Churchill wasn't committed to stopping Nazism or Italian fascism. In fact, he admitted to liking the way Mussolini's regime smashed the socialist and communist left in Italy. But the Axis powers were preventing Britain from holding onto its empire.

The cynicism is evident in a passage of Churchill's memoirs in which he describes a meeting with Stalin in Moscow in October 1944, to discuss the future of the Balkans in southeast Europe. According to Churchill:

The moment was apt for business, so I said, "Let us settle about our affairs in the Balkans. Your armies are in Romania and Bulgaria. We have interests, missions and agents there. Don't let us get at cross-purposes in small ways. So far as Britain and Russia are concerned, how would it do for you to have 90 percent predominance in Romania, for us to have 90 percent of the say in Greece, and go 50-50 about Yugoslavia?"

While this was being translated, I wrote out [the formula] on a half-sheet of paper...I pushed this across to Stalin, who had by then heard the translation. There was a slight pause. Then he took his blue pencil and made a large tick upon it, and passed it back to us. It was all settled in no more time than it takes to set down.

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ANOTHER MYTH about the Second World War is that was uniquely popular among Americans. Given the scale of the opposition to the U.S. war on Vietnam, and now the occupations of Iraq and Afghanistan, it's easy to see why people would think the Second World War was different.

But the statistics tell a different story. American men didn't jump to join the military during the Second World War. In the First World War, 72 percent of the military's 3.5 million men were draftees. In the Second World War, 63 percent were drafted--10.1 million out of a total of 16 million serving in the armed forces.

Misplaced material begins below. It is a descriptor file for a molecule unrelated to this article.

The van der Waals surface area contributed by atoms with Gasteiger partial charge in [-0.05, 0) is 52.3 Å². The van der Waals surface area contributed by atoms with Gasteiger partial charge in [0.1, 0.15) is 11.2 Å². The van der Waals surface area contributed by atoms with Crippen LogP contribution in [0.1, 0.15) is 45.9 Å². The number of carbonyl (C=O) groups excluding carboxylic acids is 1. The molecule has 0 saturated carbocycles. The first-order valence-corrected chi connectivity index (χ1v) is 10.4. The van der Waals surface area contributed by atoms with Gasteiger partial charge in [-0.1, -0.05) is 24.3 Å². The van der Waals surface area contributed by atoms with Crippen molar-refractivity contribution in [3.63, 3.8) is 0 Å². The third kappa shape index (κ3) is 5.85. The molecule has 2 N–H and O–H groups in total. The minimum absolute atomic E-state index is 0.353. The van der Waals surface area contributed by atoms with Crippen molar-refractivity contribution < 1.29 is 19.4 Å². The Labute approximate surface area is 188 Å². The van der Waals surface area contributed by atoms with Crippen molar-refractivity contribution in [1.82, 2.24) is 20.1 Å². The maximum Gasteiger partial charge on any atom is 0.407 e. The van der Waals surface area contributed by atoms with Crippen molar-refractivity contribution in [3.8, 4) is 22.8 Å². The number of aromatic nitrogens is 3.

Without the draft, the U.S. could never have fought the Second World War. The "greatest generation" had to be coerced into serving through the threat of imprisonment.

By contrast, only 8 percent of the Union Army during the Civil War was drafted. The Union soldiers rightly believed the war was the Second American Revolution, and that defeating the power of the Southern slaveholders held the promise of a better tomorrow.

The Second World War ended with the U.S. as the main imperialist victors. All of the other major Allied powers were devastated by huge civilian casualties, their cities ruined. The USSR alone lost 20 million people, most of them civilians.

The U.S. provided the final proof that the war wasn't fought for democracy when it pressed this advantage to dominate the globe in the years that followed the Second World War. The first act of the coming Cold War had come with the atomic bombing of Hiroshima and Nagasaki--carried out not out of necessity to defeat Japan, but as a warning to the only other rival superpower, the USSR.

Sadly, Ken Burns' documentary doesn't delve into the reality behind the myths spun about the Second World War.